Findings of the Women’s Health Initiative (WHI) has linked calcium supplements to kidney stones. Researchers took a second look at the WHI data on 36,282 postmenopausal women, half of whom were randomly assigned to take 1,000 mg of calcium carbonate and 400 IU of vitamin D for 7 years; the rest got a placebo. Initially the women all averaged about 1,145 mg of daily calcium from diet and supplements, close to the recommended 1,200 mg for women over 50. Those in the supplement group boosted their intake to at least 1,800 mg daily – and were 17% more likely to develop kidney stones than the control group. Calcium is a factor in the formation of most kidney stones, although dietary calcium has also been shown to fight stone formation. An accompanying editorial advised, “Optimal calcium intake can be achieved while minimizing kidney stone risk by the use of dietary calcium sources and the avoidance of calcium supplements.” - American Journal of Clinical Nutrition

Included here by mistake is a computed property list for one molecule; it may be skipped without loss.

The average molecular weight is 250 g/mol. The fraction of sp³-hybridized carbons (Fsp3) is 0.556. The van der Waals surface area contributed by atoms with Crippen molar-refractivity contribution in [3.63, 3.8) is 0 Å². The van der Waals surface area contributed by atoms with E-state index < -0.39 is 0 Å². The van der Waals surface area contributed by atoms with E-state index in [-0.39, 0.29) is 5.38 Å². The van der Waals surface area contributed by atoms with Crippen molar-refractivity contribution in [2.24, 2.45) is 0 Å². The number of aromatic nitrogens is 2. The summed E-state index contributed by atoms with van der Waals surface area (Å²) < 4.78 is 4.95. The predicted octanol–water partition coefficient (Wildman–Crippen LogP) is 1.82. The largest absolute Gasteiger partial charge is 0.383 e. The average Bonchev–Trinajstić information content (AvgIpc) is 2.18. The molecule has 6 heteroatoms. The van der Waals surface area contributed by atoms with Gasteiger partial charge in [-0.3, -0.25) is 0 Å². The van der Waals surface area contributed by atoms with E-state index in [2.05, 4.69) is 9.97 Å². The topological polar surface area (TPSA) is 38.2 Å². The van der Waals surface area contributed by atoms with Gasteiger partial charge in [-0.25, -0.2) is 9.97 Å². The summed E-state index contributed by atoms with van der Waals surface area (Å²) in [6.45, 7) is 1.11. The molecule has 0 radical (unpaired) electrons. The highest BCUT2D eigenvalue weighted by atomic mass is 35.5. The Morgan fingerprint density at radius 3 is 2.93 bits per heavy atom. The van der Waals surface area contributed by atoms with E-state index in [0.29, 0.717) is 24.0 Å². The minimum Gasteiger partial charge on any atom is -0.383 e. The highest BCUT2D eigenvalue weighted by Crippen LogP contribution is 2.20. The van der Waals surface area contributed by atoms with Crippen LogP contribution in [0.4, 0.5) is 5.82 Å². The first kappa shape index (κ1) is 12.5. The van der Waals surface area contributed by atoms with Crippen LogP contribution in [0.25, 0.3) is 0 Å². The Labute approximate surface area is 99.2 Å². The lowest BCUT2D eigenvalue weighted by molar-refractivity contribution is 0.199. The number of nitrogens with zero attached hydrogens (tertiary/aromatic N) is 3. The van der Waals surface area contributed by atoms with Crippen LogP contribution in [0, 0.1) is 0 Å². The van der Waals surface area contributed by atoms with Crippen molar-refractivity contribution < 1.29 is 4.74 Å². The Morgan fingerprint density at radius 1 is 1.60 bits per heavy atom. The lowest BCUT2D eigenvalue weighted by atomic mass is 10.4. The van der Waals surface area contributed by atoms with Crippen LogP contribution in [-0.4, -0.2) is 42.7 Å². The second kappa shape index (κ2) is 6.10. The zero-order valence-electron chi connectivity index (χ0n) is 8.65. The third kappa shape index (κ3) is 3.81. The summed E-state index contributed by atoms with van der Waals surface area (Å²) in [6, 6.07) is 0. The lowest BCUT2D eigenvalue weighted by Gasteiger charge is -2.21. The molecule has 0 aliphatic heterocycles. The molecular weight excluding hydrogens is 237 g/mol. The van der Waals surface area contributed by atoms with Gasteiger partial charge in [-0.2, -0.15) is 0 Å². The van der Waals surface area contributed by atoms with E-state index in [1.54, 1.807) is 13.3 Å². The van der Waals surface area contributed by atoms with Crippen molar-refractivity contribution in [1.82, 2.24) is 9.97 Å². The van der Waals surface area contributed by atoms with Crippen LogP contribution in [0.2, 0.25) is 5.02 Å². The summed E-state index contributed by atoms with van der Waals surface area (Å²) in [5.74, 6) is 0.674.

Source-Tufts Health & Nutrition Letter 7/15/11
**Ladies – It is truly important to get your calcium levels checked by a physician with a 24 hour urine output test. Blood levels don’t tell the whole story.
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